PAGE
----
Signals and Systems is a common term that is used to refer to system design. It is not specific to electronics. You may be reading these guides to learn how to design your own systems, and you may be reading these guides simply to learn how electronics work. In either case, understanding the concepts of signals and systems is an important step in moving on in electronics.
This guide is written as a high-level concept, so please do not try to memorize the exact words that you read. Try to not get focused on a single paragraph in this guide, but instead try to absorb it as a whole. There is no strict definition for what a system or a signal is.
A Simple Example Of A System
The tin cans and string are a system, and your voice traveling on the string is a signal. Collectively, the whole contraption is a system. However, you can break the system down into its individual parts, which are the cans and the string. The tin can in itself is also a system: you can hold it to your ear and tap on the bottom and hear sound out of it. The tin can is converting tapping motion into sound.
The concept of signals and systems is that you can break large, complex systems down into much smaller, easier to understand systems.
Systems In electronics it is frequently easier to break projects down into their smallest components. By doing this we can design the components independent of each other. Then after each component has been fully designed and tested, we can connect all the components to each other. If every individual component functions, then the final resulting system should function as well.
A good example of this is a microphone amplifier. The end goal is to make an amplifier that has a microphone hooked up to one side, and a loudspeaker connected to the other. Four systems are needed.
- A microphone
- A system that knows how to amplify the microphone's signal to a known level.
- A system that knows how to amplify from the known level to the high level that speakers require.
- A set of speakers
A microphone to speaker amplifier might look like this.
Notice that there is only one line connecting each small system within the large system. That line is the signal traveling from one block to the next.
In electronics it is usually easier to talk about voltages like they are signals flowing through systems.
It is generally just assumed that GND is 0 volts. So when a signal or voltage of 5 volts is needed, this is in reference to GND. Signals sometimes carry information, such as voice or data. When this is the case, the signal voltage usually goes up and down very rapidly to represent the information.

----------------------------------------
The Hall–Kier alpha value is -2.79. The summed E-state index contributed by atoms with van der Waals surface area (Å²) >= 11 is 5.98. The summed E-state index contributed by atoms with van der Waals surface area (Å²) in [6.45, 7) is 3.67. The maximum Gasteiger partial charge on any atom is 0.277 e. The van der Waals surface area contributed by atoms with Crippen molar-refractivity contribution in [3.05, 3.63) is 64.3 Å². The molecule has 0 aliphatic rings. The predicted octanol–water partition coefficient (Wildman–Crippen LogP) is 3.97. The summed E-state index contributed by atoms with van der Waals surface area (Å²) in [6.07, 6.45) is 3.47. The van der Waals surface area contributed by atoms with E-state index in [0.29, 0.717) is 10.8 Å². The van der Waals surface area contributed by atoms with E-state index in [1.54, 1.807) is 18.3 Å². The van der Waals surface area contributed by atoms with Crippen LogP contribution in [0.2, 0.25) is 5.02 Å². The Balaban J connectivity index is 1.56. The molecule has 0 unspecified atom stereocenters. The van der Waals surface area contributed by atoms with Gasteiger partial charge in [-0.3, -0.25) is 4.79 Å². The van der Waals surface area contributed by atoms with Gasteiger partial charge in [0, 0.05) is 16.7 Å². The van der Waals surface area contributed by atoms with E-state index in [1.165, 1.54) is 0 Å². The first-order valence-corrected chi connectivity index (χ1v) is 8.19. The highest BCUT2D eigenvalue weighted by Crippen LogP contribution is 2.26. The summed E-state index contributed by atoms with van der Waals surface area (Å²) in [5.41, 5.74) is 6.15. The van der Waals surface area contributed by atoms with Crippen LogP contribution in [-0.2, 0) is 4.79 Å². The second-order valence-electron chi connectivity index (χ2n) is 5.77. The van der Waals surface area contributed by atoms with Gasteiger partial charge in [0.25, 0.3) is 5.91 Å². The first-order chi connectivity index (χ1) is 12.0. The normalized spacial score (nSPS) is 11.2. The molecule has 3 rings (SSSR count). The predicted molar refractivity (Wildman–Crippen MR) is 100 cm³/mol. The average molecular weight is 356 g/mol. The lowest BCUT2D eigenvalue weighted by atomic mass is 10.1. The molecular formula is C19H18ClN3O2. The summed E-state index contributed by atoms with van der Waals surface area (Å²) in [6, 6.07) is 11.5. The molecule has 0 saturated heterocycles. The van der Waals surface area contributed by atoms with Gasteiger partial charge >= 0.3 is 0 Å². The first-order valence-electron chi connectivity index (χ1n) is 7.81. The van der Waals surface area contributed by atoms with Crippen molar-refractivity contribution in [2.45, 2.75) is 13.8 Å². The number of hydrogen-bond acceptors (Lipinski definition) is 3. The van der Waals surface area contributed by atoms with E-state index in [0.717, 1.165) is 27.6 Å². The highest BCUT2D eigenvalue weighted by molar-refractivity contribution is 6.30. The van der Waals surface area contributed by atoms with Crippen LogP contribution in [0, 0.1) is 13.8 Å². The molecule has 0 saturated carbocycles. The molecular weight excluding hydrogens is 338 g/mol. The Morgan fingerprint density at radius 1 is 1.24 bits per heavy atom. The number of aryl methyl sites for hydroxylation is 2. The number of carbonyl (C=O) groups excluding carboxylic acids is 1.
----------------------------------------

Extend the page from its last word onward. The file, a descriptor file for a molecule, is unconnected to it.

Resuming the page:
In the microphone amplifier example earlier, the line connecting each block of the system is carrying voice from the microphone to the speakers. Really what is happening is the voltage on that wire is going up and down very rapidly in response to the voice.
If you have been following these guides from the beginning, then you are pretty familiar with schematics that have a battery, and a large loop for current to flow in a circle in. This is a perfectly valid way of representing a circuit.
However, many designers prefer a slightly abbreviated version. Let's take a look at an example.
Circuit with Loops
Circuit with GND and V+
These circuits are equivalent.
The reason many people prefer the layout on the right is it makes the circuit look less complicated. Each system that has a signal going through it is going to need +V and GND, so the special symbols for +V and GND above are used instead of drawing long lines all over the schematic.
In our Transistor Guide we modulated the speed of a motor with our voice using a microphone (really a speaker), an FET and a motor. Let's look at that example again, only this time we are going to draw it with +V and GND symbols.
These circuits are electrically identical.
On the left is what we will call the "circle method" of drawing this circuit. Where are the systems? Where are the signals? It is less clear because the battery and GND connections get in the way. However, using the "signal method" on the right the two systems are more isolated. With the systems isolated it is much more clear which wire carries the signal from the microphone to the FET. See below.
In this example, System #1 is the Microphone and its connection to GND. System #2 is the motor, FET and their respective power connections.
After circling the two systems, the signal wire connecting the two is the only thing that is left. We made up the names System #1 and System #2. You can call them whatever you want.
A Way to Think of Signals and Systems
In general, signals travel in circuits horizontally and from left to right like we read. However, this is not a hard and fast rule; there are plenty of times where signals travel from right to left or vertically.
Also, note that there is a second, unused signal in the circuit above. Can you spot it?
It's the wire between the FET's Drain and the bottom of the motor. The voltage on that wire is not 0V because it is not connected to GND, and it is not +10V because it is not connected to +10V. It is actually a signal voltage, somewhere between 0V and +10V that will change as the microphone picks up sound. If this is confusing, don't fret it, it will make more sense later.
Lastly, the +V in a circuit is frequently referred to as Vcc. This is a bit of a throwback to BJT transistors when the + rail was connected to the collector leg of the transistor. Collector is the 'c' in Vcc. So when you see Vcc, just think +V and you'll be fine.
About Signals and Systems
We feel that this is a necessary guide in our Intermediate Electronics Fundamentals series of guides because many schematics can be analyzed in terms of signals and systems.
In addition, it is necessary to learn to read schematics that have +V or Vcc and GND in them since many circuits shared on the web are drawn this way.